In a speech laying out her economic policy, Hillary Clinton is set to attack companies like Uber and Airbnb in the “sharing economy” or “contractor economy,” arguing that such companies undercut wages. Her proposed alternative is to use government regulations to guide economic activity. Previews of her speech have set off alarm bells in Silicon Valley, and are sure to surprise millennial consumers, whose loyalty to the Democratic Party has has largely been blind, and who have presumed that the party of government shared their love for technology.
Politico’s Michael Grunwald delivered the preview of Clinton’s approach to the sharing economy:
Clinton’s aide said she will discuss some of the structural forces conspiring against sustainable wage growth, such as globalization, automation, and even consumer-friendly “sharing economy” firms like Uber and Airbnb that are creating new relationships between management and labor (and which now employ many Obama administration alumni). But she will argue that policy choices have contributed to the problem, and that she can fix it.
Because her transportation is always taken care of, perhaps Clinton has never bothered to talk to an Uber or Lyft driver and therefore doesn’t understand that a flexible schedule is a top draw. Drivers take great pride in being their own boss. Making their own schedule allows drivers to balance family and work obligations. Drivers can take time to see their kid’s Little League game, visit the doctor, get groceries or go to a job interview.
Clinton’s expected assault on the sharing economy confirms that Big Labor is still the dominant force in left-wing politics. Democrats have targeted Uber and Airbnb with new regulations designed to protect entrenched monopolies, despite the value the new companies create for their customers.
The sharing economy has also lowered the cost of living for millennials who still crowd into Democrat-run cities. Attacking it means attacking them. Clinton’s approach therefore creates an opportunity for her Republican rivals to reach the elusive millennial vote.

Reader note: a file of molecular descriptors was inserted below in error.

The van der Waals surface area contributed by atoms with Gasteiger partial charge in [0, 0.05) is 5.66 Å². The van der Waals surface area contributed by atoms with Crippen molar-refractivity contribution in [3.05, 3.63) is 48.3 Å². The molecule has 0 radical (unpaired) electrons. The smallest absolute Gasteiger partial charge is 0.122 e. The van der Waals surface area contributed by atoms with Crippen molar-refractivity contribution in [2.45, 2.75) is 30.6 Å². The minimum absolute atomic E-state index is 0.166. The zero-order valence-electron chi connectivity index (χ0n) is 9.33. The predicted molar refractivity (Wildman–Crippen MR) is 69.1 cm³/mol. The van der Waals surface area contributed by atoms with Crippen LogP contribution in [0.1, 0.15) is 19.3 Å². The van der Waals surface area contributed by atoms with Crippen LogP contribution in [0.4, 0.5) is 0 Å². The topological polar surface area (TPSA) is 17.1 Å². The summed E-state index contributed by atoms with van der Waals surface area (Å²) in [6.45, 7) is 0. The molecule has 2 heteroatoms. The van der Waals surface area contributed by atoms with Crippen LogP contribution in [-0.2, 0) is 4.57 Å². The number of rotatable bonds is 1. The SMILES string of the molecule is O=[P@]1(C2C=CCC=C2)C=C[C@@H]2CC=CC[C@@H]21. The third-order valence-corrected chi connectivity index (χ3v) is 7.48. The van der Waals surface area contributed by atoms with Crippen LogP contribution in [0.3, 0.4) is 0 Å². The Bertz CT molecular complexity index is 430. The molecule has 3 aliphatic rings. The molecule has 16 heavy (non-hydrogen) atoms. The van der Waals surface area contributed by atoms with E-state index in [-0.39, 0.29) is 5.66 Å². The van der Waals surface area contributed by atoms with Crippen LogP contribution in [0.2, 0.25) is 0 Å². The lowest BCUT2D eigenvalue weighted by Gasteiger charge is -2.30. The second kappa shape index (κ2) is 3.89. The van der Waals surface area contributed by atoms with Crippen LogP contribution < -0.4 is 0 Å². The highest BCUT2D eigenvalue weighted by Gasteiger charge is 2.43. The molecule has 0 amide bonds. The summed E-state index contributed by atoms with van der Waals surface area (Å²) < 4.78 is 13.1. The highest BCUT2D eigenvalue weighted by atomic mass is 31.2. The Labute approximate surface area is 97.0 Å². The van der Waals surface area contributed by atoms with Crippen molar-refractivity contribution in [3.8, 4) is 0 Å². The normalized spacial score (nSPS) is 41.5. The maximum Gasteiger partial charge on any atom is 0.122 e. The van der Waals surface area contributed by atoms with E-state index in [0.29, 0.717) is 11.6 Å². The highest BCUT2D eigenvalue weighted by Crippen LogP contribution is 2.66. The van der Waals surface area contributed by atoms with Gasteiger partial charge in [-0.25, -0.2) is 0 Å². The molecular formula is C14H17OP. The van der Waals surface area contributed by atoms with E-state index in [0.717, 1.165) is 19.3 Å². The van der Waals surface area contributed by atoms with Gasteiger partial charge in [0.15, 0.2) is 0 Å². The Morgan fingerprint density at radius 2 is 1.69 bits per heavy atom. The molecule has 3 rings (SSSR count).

As Breitbart News noted recently:
The entire “sharing” economy, which is at the heart of the new tech boom, is in danger. “Millennials” in their 20s and 30s, who rely on the new social networks to fulfill their basic needs–or to pay the rent–are suddenly realizing that government is something other than “the name we give to the things we choose to do together,” as former U.S. Rep. Barney Frank said. On the contrary, government is often the name we give to what one group of people does to another group by force of law.
In this case, the groups with their hands on the levers of power are special interests–especially unions–to which, ironically, millennials are aligned through their common support for the Democratic Party. Now, tech-savvy voters are rubbing their eyes and wondering how it is that the party that promised to reinvent government is, in fact, using government in the most old-fashioned of ways, destroying innovation and competition to protect the politically-connected donors who run things….
The crisis of the sharing economy has created a unique window of opportunity for conservative leaders to reach out to the millennial generation, which doesn’t know who it can trust anymore….Are there presidential candidates who can explain how the best of what is new can be reconciled with the best of what is old? And are there enough millennials yet ready to listen–to “disrupt” themselves?